Birkbeck hosted a discussion comparing the openness of Australia and the UK, looking at the Australian government’s OGP commitments. The Open Government partnership is an international ‘multilateral initiative that aims to secure concrete commitments from governments to promote transparency, empower citizens, fight corruption, and harness new technologies to strengthen governance’. Governments who take part sign up to a set of commitments within a certain time frame and are then publicly assessed on how they implement them. More than 70 countries have been signed up, as well as 15 sub-national governments.
Daniel is the assessor of the Australian government’s openness commitments, and interviewed NGOs and officials to write a report on how far the commitments have been implemented. Australia has a longer history of openness than the UK, having passed an FOI law long ago in 1982. This is not to say all is well and, as Daniel pointed out, secrecy has surrounded many of Australia’s activities not least its Trump-esque refugee ‘turnback’ policy and horrific stories from its offshore detention centres.
Australia was invited to join the OGP in 2011 but took a long circuitous journey to get there, as Daniel explains. It is currently on its first National Action Plan, with its Second National Action Plan 2018-20 due by the end of August, 2018 (the UK has just finished its Third and will soon be on its Fourth). Daniel’s first report was published for public comment in April.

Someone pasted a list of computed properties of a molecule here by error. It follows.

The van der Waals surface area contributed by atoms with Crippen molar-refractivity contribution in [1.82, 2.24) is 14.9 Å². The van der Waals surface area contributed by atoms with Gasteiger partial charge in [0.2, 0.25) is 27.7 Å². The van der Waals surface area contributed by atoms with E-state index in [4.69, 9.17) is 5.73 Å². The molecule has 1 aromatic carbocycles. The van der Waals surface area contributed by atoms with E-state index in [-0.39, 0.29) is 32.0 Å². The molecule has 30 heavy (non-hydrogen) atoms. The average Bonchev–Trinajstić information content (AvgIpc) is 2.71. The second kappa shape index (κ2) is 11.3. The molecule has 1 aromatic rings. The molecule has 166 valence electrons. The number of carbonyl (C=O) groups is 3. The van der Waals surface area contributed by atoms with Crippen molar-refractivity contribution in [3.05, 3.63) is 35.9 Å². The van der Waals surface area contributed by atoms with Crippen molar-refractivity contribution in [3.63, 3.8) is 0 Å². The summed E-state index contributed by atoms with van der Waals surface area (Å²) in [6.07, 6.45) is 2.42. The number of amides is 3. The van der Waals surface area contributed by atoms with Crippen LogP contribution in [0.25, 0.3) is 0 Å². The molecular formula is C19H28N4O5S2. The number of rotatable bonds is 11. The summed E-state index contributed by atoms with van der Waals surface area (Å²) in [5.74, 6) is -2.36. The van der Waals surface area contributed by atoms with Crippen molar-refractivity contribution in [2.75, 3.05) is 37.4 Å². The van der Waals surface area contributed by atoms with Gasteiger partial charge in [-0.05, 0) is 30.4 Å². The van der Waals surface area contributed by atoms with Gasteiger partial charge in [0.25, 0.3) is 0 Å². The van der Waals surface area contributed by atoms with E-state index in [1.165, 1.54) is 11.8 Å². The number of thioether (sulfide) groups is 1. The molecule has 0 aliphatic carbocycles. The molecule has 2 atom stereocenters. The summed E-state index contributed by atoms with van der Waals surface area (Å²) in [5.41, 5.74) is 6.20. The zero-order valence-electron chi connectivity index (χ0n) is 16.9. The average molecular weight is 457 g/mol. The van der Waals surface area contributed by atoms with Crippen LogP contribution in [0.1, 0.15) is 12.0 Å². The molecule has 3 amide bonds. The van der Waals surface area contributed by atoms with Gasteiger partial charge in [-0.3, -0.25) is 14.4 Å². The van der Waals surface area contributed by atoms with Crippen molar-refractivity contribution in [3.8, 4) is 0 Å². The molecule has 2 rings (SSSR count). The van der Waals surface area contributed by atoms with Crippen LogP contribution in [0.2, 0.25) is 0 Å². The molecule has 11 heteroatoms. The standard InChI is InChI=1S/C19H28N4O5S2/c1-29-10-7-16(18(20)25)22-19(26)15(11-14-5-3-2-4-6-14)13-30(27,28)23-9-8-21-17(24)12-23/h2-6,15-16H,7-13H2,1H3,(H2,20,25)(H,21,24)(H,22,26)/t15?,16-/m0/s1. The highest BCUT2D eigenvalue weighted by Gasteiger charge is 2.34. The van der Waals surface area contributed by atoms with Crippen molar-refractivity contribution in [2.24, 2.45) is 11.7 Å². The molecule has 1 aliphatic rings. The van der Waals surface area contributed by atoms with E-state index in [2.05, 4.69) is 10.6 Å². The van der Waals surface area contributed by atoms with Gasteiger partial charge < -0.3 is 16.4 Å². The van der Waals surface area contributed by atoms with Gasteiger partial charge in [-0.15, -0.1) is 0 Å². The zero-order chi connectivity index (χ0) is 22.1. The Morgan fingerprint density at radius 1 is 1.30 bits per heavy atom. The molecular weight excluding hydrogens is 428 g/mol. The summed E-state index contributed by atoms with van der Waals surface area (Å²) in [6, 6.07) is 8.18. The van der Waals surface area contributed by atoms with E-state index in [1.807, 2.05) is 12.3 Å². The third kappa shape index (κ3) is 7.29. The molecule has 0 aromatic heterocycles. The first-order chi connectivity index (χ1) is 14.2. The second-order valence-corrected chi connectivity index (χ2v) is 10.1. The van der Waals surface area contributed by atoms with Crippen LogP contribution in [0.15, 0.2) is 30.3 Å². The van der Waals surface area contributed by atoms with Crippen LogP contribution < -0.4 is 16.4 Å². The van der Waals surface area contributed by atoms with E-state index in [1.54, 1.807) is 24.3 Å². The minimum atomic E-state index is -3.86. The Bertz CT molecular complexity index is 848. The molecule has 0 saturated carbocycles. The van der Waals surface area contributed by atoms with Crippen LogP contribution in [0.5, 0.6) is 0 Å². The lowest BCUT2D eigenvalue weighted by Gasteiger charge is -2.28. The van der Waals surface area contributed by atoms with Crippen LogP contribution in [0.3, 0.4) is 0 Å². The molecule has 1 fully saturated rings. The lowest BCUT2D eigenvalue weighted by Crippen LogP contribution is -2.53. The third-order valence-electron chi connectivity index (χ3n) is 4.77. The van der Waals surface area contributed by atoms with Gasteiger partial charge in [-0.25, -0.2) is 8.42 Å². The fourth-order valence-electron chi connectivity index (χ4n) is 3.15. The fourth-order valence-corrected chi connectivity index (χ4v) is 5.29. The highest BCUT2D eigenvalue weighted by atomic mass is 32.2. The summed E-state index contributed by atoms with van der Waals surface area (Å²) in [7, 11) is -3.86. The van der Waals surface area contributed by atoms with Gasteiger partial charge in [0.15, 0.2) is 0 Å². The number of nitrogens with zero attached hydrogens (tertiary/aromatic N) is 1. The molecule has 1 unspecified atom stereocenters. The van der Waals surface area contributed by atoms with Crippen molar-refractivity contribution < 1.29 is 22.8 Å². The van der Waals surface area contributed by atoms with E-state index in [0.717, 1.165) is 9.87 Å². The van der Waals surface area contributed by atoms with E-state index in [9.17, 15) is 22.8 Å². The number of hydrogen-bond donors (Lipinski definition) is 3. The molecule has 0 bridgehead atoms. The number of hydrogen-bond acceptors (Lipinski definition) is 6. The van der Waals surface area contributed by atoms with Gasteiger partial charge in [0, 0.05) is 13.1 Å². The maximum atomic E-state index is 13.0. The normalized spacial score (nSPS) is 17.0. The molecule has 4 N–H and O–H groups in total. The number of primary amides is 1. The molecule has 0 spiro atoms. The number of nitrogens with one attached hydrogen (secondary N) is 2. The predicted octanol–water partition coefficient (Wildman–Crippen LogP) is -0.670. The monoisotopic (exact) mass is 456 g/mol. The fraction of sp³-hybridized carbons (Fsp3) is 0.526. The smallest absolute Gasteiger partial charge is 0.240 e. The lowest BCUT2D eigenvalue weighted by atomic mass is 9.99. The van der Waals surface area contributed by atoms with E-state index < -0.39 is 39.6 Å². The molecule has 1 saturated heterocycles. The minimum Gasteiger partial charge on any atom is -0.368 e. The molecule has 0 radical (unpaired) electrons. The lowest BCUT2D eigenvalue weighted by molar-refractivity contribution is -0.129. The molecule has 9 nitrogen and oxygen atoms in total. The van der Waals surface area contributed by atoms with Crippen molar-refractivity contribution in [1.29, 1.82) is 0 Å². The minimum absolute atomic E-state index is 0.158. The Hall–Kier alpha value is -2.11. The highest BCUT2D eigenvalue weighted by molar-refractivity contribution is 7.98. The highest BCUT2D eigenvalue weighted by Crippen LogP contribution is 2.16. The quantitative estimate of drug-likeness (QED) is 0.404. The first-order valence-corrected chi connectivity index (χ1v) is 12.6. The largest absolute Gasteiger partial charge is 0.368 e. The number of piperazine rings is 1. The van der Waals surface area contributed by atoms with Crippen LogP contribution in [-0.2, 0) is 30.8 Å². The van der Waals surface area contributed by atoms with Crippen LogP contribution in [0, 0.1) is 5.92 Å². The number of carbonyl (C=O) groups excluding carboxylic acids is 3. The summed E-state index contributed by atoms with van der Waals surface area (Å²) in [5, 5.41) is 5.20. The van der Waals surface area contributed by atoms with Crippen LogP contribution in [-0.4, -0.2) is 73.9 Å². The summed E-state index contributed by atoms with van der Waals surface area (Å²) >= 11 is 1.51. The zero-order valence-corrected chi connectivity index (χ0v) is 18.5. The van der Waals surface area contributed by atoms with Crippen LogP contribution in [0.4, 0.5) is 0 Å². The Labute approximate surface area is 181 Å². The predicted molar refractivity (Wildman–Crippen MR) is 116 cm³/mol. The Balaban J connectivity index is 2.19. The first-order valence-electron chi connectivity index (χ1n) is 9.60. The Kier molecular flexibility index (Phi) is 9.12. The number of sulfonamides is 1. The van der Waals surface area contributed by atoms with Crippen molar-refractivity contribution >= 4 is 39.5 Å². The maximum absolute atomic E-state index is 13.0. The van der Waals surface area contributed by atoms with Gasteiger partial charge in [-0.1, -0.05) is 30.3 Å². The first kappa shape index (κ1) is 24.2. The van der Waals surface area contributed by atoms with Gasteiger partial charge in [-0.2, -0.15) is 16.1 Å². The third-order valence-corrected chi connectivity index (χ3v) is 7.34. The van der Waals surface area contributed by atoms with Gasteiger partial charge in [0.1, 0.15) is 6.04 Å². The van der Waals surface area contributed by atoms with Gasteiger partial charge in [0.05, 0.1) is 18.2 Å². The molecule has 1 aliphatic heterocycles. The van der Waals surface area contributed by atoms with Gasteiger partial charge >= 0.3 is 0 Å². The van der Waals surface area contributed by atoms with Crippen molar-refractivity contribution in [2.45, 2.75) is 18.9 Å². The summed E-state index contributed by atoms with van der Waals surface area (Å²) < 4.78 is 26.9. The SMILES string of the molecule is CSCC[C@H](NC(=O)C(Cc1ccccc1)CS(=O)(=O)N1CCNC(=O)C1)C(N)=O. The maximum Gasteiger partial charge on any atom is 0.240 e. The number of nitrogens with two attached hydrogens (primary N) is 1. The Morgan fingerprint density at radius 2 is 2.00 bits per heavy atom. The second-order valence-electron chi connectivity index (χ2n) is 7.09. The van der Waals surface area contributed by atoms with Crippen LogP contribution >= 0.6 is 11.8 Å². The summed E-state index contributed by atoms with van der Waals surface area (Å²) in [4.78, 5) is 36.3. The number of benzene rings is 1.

As Daniel explained, there were many similarities with the UK’s own policies. Australia’s plan covers similar themes to the UK, highlighting integrity and private sector openness. Like Britain, it is pushing a Beneficial Ownership register opening up who has control of businesses, as well as extractives openness (a very big issue in resource-rich Australia) while also opening up data and ‘re-booting’ existing provision around FOI or elections. You can see how it overlaps with what the UK has been doing here.
Not everything has been smooth and there has been some resistance and foot dragging along the way. One key issue, as seen in other countries, is around the extent to which civil society, who must co-create the plan, is involved. A survey of members of Australia’s civil society network in early 2018 found that there were ‘hopes and disappointment’ with members expressing their ‘disappointment with the limited progress made on some commitments and the failure of most lead agencies to engage with civil society in a way that reflects the true spirit of partnership’. As happened with the UK earlier on, commitments have been driven from the centre with less input from either civil society or other levels of government (state or local), where interesting openness experiments often take place.
Some of the patterns in Australia are not new. There are cycles of enthusiasm and interest and governments go on and ‘off’ openness (more often off). There are also different levels of engagement between departments and often a slow down once commitments are made. This is also where CSOs come in as a force for pressure, and to build relationships.
As with openness more generally, leadership is key. Senior politicians need to be involved and enthusiastic to provide momentum. So far, there has silence from large parts of the Australian government.
You can hear the podcast here https://backdoorbroadcasting.net/archive/audio/2018_07_12/2018_07_12_Daniel_Stewart_talk.mp3
Daniel is a senior lecturer at the ANU College of Law. Daniel is the independent Research Monitor for Australia as part of the international Open Government Partnership, reporting on developments relating to access to information in Australian Commonwealth, State and Territory Governments.